So was VanderKooy scared up there in the vice-like grip of the champ?

“Nah, Rulon is really just a big teddy bear,” said VanderKooy, safely back home on the 1,000-cow dairy farm he operates with his brother and father. After all, when you make your living herding 1,200-pound Holsteins around your farm, doing mock battle with a 265-pound wrestling champ seems almost tame!

VanderKooy, 30 and a member of the Northwest Dairy Association cooperative, says his wife, Shelby, volunteered him for the “match” by grabbing his arm and hoisting it in the air when Gardner asked for someone to help him demonstrate how he achieved his impossible dream. VanderKooy says Gardner’s message — about never giving up even when the odds are stacked against you — resonates with producers who know that feeling all too well.

“We’re facing more pressure all the time on our farm from environmental regulations, urban growth and rising energy prices and costs in general that just keep going up,” says VanderKooy, who farms 1,000 acres of corn, alfalfa and grass in addition to milking his herd three times daily. “We just have to keep looking for ways to get better.”

“One of us”
Many farm conferences include an inspirational speaker on their agenda, and Gardner filled that role at the joint meeting of the National Milk Producers Federation, United Dairy Industry Association and the National Dairy Promotion and Research Board. As a farm boy who grew up on a Wyoming dairy, Gardner knows well the daily battles farmers face, and the strength they draw from rural values and work ethic.

Building hay stacks and shoveling manure taught him hard work and discipline, he said, recalling how he worked until midnight during sweltering summers and milked cows in frigid winter temperatures after the family’s barn burned down. His upbringing also taught him the value of family and neighborliness, such as when his family’s neighbors all pitched in to harvest the Gardners’ barley crop so that they could watch him wrestle in the Olympics.

“He’s one of us,” one delegate was heard to remark.

Despite being somewhat hoarse from shouting a day before at a wrestling event where he had coached, Gardner recounted what it was like growing up with learning disabilities that put him in special education courses where it sometimes seemed as if he was expected to fail. “I’d get pulled out of class every day and fall further behind. My family helped me deal with the frustration — they showed me that I could be successful if I gave 100 percent.” When school counselors said he could never go to college, his mother responded: “how dare you limit my son’s potential” and refused to take their advice, he recalled.

Other kids would make fun of Gardner for being a poor reader and slow to learn in other subjects. After he won the gold medal, many of them who had treated him so cruelly said they were sorry. “Why did you do it? You could have destroyed me,” Gardner said. But he instead used those jeers to motivate himself to success.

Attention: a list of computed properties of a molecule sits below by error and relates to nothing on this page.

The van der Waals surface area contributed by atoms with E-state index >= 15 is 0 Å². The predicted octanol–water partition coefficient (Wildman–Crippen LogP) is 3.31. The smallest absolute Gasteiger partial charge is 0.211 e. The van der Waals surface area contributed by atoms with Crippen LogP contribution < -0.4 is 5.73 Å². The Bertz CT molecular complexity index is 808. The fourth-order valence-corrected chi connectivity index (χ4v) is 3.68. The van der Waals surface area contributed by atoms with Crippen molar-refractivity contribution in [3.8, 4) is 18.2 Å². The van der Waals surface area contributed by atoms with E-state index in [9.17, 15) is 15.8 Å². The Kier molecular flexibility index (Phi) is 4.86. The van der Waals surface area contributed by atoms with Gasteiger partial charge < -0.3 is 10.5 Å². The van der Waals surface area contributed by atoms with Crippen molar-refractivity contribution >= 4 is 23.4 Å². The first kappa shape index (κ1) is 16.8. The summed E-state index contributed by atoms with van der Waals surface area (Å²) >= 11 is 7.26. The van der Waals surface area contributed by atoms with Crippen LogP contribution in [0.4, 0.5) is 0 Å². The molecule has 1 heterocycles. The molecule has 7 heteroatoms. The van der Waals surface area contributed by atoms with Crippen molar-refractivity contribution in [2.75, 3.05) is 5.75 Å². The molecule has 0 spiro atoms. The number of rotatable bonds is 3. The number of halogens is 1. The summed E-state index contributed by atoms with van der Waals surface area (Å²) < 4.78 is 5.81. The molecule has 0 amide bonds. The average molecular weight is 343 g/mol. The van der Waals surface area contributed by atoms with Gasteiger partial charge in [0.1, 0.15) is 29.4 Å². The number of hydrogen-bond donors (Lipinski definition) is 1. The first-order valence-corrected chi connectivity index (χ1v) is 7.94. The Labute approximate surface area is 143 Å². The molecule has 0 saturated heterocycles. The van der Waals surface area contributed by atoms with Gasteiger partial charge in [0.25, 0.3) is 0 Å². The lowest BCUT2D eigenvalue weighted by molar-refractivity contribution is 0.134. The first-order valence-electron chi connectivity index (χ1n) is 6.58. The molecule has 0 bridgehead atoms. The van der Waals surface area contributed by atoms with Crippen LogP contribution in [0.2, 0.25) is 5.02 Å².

Gardner says his wrestling skills were developed with a large measure of help from the Sunkist Kids Wrestling Club, founded by Arizona citrus grower Art Mortori, who named the club after the Sunkist Growers citrus co-op, of which he is a member. Sunkist Growers has been a regular contributor to the youth program, which has produced more than 150 wrestlers who have earned spots on U.S. World and Olympic wrestling teams since 1976.

Against all odds
Gardner made it to a small college, majoring in dairy management, and later transferred to the University of Nebraska, where he earned a teaching degree in physical education. He had been told he didn’t have the stuff needed to get an education degree from a major university, especially one like U.N. where the academic requirements for teaching majors are rigorous. But he worked with tutors daily and continued to wrestle, winning his biggest match of all: for his college degree.

He was also told he’d never land a spot on the Olympic team, and would certainly never earn a medal. But the naysayers learned just how wrong they were when the big farm kid so few had believed in was standing up on the block, the gold medal gleaming around his neck as the Star Spangled Banner boomed across the public address system.

Gardner’s time to bask in the glory was almost cut tragically short, when he was lost and nearly died in a blizzard while back home on the farm. He followed a frozen river and sheltered between two boulders, where he survived 18 hours at 25 degrees below zero. His body temperature dropped so low that the emergency medical technicians who treated him said there was no way he should have lived through the ordeal. Gardner lost the middle toe of his right foot to frostbite, but managed to come back again to compete in the 2004 Olympics in Athens, where he took home the bronze medal.

Gardner offered these tips for success from his own life experience that he believes can help most people, regardless of their specific circumstances:

January/February Table of Contents